Currently Reading: Stardust

In college, we were required to live on campus all 4 years.  It was amazing.  Our tv service came through the school and we had a "movie channel".  No, not HBO or Showtime, but essentially a public access channel that rotated 4 movies for 2 weeks at a time.  The movie picks seemed completely random and to this day, I'm curious about who chose them.

Anyway, one of those movies during my senior year was "Stardust".  With the whole "it's on every 4th movie for 2 weeks" system, I watched bits and pieces of it and sort of put together in my mind what it was about (Sidenote: this also reminds me of the time my mom and I watched "Constantine" with no sound and tried to figure out what was happening.  Later we watched it with sound and realized that our synopsis was waaaaay off.).  

I started reading Neil Gaiman lately and discovered that he had actually written the book Stardust that the movie was based on.  Most of what I've read of his has been dark and witty.  This is completely different.  It's very Old English, fairy story.  

Tristran has grown up in a small village next to a large meadow.  The wall to the meadow is never crossed, except when the fair comes to the meadow, bringing with it all sorts of wonderful treasures and exotic characters.  When Tristran is attempting to woo his love, Victoria, she tells him that if he brings her back the falling star that just landed beyond the wall, she will give him whatever he desires.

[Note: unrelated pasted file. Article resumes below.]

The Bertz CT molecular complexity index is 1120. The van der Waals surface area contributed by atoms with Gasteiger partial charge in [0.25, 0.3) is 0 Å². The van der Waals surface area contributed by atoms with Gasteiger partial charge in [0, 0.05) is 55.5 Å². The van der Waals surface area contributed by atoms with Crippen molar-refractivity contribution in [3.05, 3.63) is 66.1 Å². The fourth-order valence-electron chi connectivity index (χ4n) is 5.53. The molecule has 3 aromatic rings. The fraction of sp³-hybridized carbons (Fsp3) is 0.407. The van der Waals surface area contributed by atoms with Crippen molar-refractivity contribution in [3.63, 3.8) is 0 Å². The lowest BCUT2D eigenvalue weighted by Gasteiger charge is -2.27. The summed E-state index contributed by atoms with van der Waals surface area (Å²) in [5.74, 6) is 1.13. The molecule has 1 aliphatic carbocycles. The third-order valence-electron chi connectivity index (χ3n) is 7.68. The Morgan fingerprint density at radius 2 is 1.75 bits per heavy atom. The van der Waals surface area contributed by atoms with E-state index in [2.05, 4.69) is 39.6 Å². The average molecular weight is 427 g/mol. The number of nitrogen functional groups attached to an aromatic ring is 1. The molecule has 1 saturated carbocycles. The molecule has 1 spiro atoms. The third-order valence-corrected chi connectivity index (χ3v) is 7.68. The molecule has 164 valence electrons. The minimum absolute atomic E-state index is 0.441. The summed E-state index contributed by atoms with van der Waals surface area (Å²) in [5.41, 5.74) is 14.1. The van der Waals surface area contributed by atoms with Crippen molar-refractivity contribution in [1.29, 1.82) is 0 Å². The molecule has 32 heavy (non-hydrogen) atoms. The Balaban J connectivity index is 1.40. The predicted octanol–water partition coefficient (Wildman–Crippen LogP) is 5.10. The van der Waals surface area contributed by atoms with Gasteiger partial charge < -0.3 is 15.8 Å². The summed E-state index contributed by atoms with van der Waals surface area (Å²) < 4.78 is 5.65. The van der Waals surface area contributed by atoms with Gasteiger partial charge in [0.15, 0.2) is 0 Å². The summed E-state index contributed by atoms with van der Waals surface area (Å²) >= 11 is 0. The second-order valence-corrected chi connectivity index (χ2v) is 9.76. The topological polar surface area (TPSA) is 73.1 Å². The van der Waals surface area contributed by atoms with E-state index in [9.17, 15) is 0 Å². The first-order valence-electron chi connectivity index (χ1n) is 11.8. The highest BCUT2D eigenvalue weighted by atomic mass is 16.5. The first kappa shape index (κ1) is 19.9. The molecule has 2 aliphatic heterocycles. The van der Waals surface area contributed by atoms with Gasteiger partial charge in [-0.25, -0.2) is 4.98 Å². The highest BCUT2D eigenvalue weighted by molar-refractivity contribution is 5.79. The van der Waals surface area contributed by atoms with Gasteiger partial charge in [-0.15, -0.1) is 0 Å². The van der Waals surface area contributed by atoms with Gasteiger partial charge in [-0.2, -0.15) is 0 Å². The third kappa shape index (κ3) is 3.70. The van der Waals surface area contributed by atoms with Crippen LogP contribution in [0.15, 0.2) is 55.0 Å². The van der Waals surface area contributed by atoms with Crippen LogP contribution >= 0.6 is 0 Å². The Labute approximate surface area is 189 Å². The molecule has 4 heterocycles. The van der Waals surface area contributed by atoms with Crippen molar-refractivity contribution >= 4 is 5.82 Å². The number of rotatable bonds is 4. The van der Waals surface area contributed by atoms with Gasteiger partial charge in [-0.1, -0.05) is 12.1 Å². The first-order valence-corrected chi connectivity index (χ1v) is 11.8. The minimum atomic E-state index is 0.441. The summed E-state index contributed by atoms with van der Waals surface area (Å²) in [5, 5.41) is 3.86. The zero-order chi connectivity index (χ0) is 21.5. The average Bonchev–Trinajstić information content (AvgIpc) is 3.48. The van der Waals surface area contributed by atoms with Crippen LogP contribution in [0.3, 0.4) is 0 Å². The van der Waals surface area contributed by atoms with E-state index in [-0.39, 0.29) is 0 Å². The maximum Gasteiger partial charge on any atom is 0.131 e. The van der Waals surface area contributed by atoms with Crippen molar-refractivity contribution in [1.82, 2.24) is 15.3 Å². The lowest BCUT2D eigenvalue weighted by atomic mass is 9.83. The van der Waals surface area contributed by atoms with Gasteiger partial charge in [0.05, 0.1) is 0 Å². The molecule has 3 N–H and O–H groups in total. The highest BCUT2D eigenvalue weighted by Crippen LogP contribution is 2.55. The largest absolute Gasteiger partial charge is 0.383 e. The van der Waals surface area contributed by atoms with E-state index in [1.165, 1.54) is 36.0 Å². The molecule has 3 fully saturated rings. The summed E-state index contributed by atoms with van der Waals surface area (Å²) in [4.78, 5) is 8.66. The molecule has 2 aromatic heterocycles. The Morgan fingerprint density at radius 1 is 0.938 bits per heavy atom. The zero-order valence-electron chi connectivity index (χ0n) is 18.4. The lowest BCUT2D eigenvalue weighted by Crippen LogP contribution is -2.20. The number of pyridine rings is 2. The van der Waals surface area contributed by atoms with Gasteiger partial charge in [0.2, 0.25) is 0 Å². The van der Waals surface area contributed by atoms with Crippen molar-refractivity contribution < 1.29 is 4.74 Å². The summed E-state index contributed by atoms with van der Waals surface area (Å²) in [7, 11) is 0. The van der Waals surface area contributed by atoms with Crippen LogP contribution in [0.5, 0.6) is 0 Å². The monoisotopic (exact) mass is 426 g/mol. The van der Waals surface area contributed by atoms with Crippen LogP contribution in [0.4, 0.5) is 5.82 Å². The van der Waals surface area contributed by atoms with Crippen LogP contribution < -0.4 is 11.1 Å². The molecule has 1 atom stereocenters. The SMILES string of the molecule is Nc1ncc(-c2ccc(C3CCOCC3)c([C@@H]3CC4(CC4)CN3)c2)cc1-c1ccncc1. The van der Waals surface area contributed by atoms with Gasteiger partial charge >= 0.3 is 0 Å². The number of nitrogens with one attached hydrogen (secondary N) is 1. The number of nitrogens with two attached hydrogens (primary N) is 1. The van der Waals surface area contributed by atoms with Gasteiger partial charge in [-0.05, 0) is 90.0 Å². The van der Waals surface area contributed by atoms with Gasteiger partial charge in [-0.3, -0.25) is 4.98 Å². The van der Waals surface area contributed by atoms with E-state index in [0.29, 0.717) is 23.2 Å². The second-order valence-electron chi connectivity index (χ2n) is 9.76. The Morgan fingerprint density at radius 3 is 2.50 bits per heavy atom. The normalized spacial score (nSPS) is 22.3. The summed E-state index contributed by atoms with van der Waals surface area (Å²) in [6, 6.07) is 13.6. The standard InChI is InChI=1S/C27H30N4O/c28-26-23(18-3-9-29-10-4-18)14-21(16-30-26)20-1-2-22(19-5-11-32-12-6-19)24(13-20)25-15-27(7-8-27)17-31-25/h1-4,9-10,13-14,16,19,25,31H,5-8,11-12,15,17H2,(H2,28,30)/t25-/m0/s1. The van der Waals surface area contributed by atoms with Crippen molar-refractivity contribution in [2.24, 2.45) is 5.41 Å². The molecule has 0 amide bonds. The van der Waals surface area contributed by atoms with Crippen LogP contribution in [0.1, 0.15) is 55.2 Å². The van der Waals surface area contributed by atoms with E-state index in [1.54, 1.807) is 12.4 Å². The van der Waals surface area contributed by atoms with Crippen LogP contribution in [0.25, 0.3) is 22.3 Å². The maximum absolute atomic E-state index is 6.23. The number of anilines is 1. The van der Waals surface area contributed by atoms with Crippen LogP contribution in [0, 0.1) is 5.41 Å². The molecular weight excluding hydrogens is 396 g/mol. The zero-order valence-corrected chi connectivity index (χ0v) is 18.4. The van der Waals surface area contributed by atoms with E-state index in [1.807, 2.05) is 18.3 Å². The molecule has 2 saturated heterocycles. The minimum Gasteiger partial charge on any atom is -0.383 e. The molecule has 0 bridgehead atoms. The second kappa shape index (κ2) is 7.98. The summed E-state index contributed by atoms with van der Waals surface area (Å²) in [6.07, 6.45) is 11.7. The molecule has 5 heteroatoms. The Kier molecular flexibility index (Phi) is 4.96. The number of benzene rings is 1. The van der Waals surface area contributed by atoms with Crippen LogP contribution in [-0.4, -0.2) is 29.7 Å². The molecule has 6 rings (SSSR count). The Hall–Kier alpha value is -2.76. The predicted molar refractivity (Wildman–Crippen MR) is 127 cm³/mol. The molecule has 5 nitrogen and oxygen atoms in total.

Going against everything he has ever known, Tristran passes the wall and enters the meadow and the unknown lands beyond it, in search of the fallen star.  Along the way he meets many creatures, some helpful and some harmful, all while learning about his own mysterious past, which is not at all what he thought it was.

The book is fun, it's easy, and it's a quick read.  Tristran is something of a knight character, rescuing damsels in distress and fighting off witches and their spells.  It is romantic in a way that not many contemporary novels are.  There's an innocence to it that is refreshing.  But it is certainly not the typical Neil Gaiman.  

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